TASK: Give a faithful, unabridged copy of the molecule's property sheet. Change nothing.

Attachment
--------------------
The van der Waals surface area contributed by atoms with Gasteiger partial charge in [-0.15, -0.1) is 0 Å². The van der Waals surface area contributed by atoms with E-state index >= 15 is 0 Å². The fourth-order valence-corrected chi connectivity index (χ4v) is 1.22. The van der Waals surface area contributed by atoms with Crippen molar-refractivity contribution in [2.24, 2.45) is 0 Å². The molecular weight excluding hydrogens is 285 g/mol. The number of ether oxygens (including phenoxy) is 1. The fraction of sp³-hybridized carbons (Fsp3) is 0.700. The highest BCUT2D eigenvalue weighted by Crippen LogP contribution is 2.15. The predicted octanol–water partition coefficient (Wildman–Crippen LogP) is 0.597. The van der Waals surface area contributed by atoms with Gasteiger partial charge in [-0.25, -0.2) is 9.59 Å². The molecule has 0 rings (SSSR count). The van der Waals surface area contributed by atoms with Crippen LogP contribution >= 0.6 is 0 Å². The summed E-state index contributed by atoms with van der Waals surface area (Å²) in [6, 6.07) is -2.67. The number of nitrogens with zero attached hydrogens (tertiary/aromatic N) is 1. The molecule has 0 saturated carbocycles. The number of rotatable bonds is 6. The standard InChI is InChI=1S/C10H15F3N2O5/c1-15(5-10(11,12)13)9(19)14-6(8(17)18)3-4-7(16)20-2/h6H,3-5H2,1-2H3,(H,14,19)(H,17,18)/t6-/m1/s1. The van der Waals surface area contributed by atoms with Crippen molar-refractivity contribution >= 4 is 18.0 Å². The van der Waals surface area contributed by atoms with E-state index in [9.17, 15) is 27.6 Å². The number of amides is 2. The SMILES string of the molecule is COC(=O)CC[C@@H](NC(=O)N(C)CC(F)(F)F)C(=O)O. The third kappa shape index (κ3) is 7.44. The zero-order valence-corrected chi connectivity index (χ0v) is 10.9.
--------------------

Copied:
The van der Waals surface area contributed by atoms with Gasteiger partial charge in [-0.15, -0.1) is 0 Å². The van der Waals surface area contributed by atoms with E-state index >= 15 is 0 Å². The fourth-order valence-corrected chi connectivity index (χ4v) is 1.22. The van der Waals surface area contributed by atoms with Crippen molar-refractivity contribution in [2.24, 2.45) is 0 Å². The molecular weight excluding hydrogens is 285 g/mol. The number of ether oxygens (including phenoxy) is 1. The fraction of sp³-hybridized carbons (Fsp3) is 0.700. The highest BCUT2D eigenvalue weighted by Crippen LogP contribution is 2.15. The predicted octanol–water partition coefficient (Wildman–Crippen LogP) is 0.597. The van der Waals surface area contributed by atoms with Gasteiger partial charge in [-0.25, -0.2) is 9.59 Å². The molecule has 0 rings (SSSR count). The van der Waals surface area contributed by atoms with Crippen LogP contribution >= 0.6 is 0 Å². The summed E-state index contributed by atoms with van der Waals surface area (Å²) in [6, 6.07) is -2.67. The number of nitrogens with zero attached hydrogens (tertiary/aromatic N) is 1. The molecule has 0 saturated carbocycles. The number of rotatable bonds is 6. The standard InChI is InChI=1S/C10H15F3N2O5/c1-15(5-10(11,12)13)9(19)14-6(8(17)18)3-4-7(16)20-2/h6H,3-5H2,1-2H3,(H,14,19)(H,17,18)/t6-/m1/s1. The van der Waals surface area contributed by atoms with Crippen molar-refractivity contribution >= 4 is 18.0 Å². The van der Waals surface area contributed by atoms with E-state index in [9.17, 15) is 27.6 Å². The number of amides is 2. The SMILES string of the molecule is COC(=O)CC[C@@H](NC(=O)N(C)CC(F)(F)F)C(=O)O. The third kappa shape index (κ3) is 7.44. The zero-order valence-corrected chi connectivity index (χ0v) is 10.9.